TOWARDS PREDICTIVE UNDERSTANDING OF NITROGEN FLUX IN SOILS
Location: Global Change and Photosynthesis Research Unit
Project Number: 3611-12220-008-09
Start Date: Sep 01, 2011
End Date: Aug 31, 2013
Objective 1) determine the factors that control DNRA versus denitrification pathways in Shewanella loihica strain PV4; Objective 2) explore whether pathway regulators that control DNRA and denitrification in a pure culture apply universally and govern regulatory networks in nitrate/nitrite reducing mixed cultures and complex soil communities; Objective 3) use (meta)genomic and (meta)transcriptomic approaches to characterize the diversity of non-denitrifier nosZ gene sequences and their regulatory controls under different environmental conditions; Objective 4) measure N flux and associated C turnover in soil mesocosms under a variety of controlled environmental conditions (e.g., pH, temperature, soil moisture) using two relevant soil types.
The project is designed for 3 years. Shewanella loihica strain PV4 and Anaeromyxobacter spp. will be used as models to explore the physiological controls and regulatory networks that govern nitrate reduction pathways (e.g., DNRA versus denitrification) and associated C metabolism. Tools for quantitative evaluation of pathway-specific molecular biomarkers (i.e., genes, transcripts, protein) will be designed, tested and applied to assess the prevalence of DNRA vs. denitrification pathways and determine the environmental variables (e.g., C:N ratios, pH, temperature, soil moisture, soil type) that control activity of these pathways. Cultivation-based studies, genetic approaches, tag-encoded pyrosequencing, deep sequencing, metagenomics followed by a metatranscriptome analysis, and proteomic workflows for key biomarkers (e.g., nrfA, nosZ) will be used (U Tennessee, GaTech). N flux and associated C turnover will be quantitatively assessed using mass balance approaches, which will include 13C- and 15N-labeled compounds in mesocosm studies combined with nucleic acid- and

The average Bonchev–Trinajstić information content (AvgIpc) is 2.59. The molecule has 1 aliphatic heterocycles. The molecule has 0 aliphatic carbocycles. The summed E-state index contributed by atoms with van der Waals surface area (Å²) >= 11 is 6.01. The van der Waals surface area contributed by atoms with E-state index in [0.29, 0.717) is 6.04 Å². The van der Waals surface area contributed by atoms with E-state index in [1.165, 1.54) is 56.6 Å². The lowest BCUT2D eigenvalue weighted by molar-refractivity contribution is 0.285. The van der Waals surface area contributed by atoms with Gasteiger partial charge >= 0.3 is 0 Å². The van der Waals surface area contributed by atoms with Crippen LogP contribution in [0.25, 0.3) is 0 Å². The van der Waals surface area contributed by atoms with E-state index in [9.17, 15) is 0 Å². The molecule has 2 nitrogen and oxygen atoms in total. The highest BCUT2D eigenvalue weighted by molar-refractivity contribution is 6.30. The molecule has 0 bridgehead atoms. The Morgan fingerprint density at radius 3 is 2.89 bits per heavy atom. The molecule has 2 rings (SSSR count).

protein-targeted approaches (ARS, U Illinois).